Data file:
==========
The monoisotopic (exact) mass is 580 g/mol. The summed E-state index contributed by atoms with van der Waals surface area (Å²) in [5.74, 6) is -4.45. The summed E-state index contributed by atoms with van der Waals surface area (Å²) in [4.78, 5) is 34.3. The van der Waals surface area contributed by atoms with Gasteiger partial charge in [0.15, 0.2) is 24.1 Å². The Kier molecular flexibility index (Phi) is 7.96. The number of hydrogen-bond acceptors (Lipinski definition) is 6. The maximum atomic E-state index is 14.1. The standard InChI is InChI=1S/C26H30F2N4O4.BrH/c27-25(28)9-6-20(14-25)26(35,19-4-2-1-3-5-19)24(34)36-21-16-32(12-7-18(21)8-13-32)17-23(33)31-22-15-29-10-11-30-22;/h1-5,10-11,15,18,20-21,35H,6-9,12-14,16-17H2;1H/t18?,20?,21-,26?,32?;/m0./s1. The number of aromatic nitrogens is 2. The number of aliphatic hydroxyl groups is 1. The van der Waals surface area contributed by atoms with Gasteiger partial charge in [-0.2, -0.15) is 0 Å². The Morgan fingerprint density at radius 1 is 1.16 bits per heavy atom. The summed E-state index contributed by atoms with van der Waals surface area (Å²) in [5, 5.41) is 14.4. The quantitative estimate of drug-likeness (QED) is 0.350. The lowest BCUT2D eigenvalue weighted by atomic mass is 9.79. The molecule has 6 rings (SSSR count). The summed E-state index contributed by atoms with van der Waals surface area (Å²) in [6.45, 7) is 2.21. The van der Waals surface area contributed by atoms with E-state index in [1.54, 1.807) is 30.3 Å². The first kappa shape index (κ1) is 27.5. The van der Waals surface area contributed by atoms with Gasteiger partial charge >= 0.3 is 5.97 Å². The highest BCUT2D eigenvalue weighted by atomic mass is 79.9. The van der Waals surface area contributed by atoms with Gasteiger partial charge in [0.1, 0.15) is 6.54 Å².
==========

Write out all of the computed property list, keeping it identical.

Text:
The monoisotopic (exact) mass is 580 g/mol. The summed E-state index contributed by atoms with van der Waals surface area (Å²) in [5.74, 6) is -4.45. The summed E-state index contributed by atoms with van der Waals surface area (Å²) in [4.78, 5) is 34.3. The van der Waals surface area contributed by atoms with Gasteiger partial charge in [0.15, 0.2) is 24.1 Å². The Kier molecular flexibility index (Phi) is 7.96. The number of hydrogen-bond acceptors (Lipinski definition) is 6. The maximum atomic E-state index is 14.1. The standard InChI is InChI=1S/C26H30F2N4O4.BrH/c27-25(28)9-6-20(14-25)26(35,19-4-2-1-3-5-19)24(34)36-21-16-32(12-7-18(21)8-13-32)17-23(33)31-22-15-29-10-11-30-22;/h1-5,10-11,15,18,20-21,35H,6-9,12-14,16-17H2;1H/t18?,20?,21-,26?,32?;/m0./s1. The number of aromatic nitrogens is 2. The number of aliphatic hydroxyl groups is 1. The van der Waals surface area contributed by atoms with Gasteiger partial charge in [-0.2, -0.15) is 0 Å². The Morgan fingerprint density at radius 1 is 1.16 bits per heavy atom. The summed E-state index contributed by atoms with van der Waals surface area (Å²) in [5, 5.41) is 14.4. The quantitative estimate of drug-likeness (QED) is 0.350. The lowest BCUT2D eigenvalue weighted by atomic mass is 9.79. The molecule has 6 rings (SSSR count). The summed E-state index contributed by atoms with van der Waals surface area (Å²) in [6.45, 7) is 2.21. The van der Waals surface area contributed by atoms with E-state index in [1.54, 1.807) is 30.3 Å². The first kappa shape index (κ1) is 27.5. The van der Waals surface area contributed by atoms with Gasteiger partial charge >= 0.3 is 5.97 Å². The highest BCUT2D eigenvalue weighted by atomic mass is 79.9. The van der Waals surface area contributed by atoms with Gasteiger partial charge in [0.1, 0.15) is 6.54 Å².